Atlanta -- High school and college players watching Thursday Night Football on CBS may dream of playing in the NFL one day -- but only a few of them will make it.
Believe it or not, statistically it's even harder to become one of the officials on the field, reports CBS News correspondent Mark Strassmann.
Most pro football referees have full-time jobs. Though their NFL job is officially part-time, it takes a lot to get there -- and stay there.
Brad Allen is one of 13 rookie officials this season.
As a referee, Allen leads eight officials on the field. Together, they have to control the mosh pit of mayhem that is professional football.
How long has Allen wanted this job?
"From the first time that I worked in '91, I guess it was in the back of my mind at some point," he said.
Allen says he feels a mixture of confidence and jitters when he steps on the field.
"It's a great honor but it's also a great responsibility," he explained.
NFL officials meet only once a year, for what's called "The Clinic." There they learn the new rules, review plays and get their new uniforms.
"The first thing we look for is really presence. Does the official have that commanding presence, do they instill confidence? Most of our officials are former athletes. Some are former players and a lot of them just started working game just to make a little extra money on the side in high school and college," explained NFL Vice President of Officiating Dean Blandino.
Is having a thick skin important?
"Absolutely. You've got to put the last play behind you and you have to focus on the next play. If you're still worried about the last play, you can make a mistake on the next play," Blandino said.
No one knows that better than referee Walt Coleman, the league's most senior official. He's been in the middle of contentious calls on the field for the last 25 years.
"It's kind of like being a judge and you have to know all the laws and all the interpretations of the laws. But you have no book to look at when you're out there," Coleman said.
A judge doesn't have 60,000 people screaming at him when he makes his ruling.
"When you are focusing and concentrating, you can pretty much block that out. I don't even know they're there," Coleman said.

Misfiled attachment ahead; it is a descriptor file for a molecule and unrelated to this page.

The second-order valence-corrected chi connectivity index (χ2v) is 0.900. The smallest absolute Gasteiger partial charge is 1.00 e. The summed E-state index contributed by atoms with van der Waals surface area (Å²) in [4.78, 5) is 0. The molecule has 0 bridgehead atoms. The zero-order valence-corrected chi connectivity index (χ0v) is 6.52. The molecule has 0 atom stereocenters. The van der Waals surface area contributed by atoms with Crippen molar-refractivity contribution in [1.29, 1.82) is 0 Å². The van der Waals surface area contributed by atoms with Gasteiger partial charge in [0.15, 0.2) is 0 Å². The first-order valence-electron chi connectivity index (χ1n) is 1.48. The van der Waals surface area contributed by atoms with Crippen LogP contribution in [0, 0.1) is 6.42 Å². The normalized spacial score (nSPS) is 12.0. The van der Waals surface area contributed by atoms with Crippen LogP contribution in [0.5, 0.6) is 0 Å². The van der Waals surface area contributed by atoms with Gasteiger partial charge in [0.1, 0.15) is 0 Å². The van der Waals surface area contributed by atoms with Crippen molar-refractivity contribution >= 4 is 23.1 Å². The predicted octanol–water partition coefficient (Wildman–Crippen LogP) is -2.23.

But every official knows he will be Monday morning quarterbacked by the league.
"60 Minutes" cameras were allowed rare access to the Monday morning meetings commissioner Roger Goodell has with the league officiating committee, where they scrutinize the previous weekend's most controversial calls.
Any potential NFL official has to have at least ten years college experience and pass a physical and psychological test. The league scouts officials, just as teams do players, and invites 21 of them into its officiating development program to evaluate.
Two of this year's trainees are women, Maia Chaka and Sarah Thomas. Thomas is a collegiate line judge in Conference USA, now training for her shot at going pro.
"I feel like each opportunity I am here and the training and the meetings, it's helping to prepare myself to get there," Thomas said.
Thomas said she'll hang in no matter how long it takes.
"When you do this, you just want to keep doing it. I love officiating football," she said.
The NFL rule book may be the most complicated in sports, with new rules added each year. Officials have to spot fouls while the game moves at a violent blur.
Just as a great college athlete doesn't necessarily become a great professional athlete, the same is true with the official.
"There is a very small percentage that actually make that jump so, just like players, there is a peak and sometimes they peak at the NCAA level," Blandino said.
Thomas may get her chance to officiate a regular season game this year. Walt Coleman says the physical challenge is the same for a man or a woman.
"It is like a car wreck on every play. That's what it's like out there as far as on that football field with those guys," Coleman explained.
The average age of an NFL official is 51 years old, and they earn between $4,000 and $10,000 a game.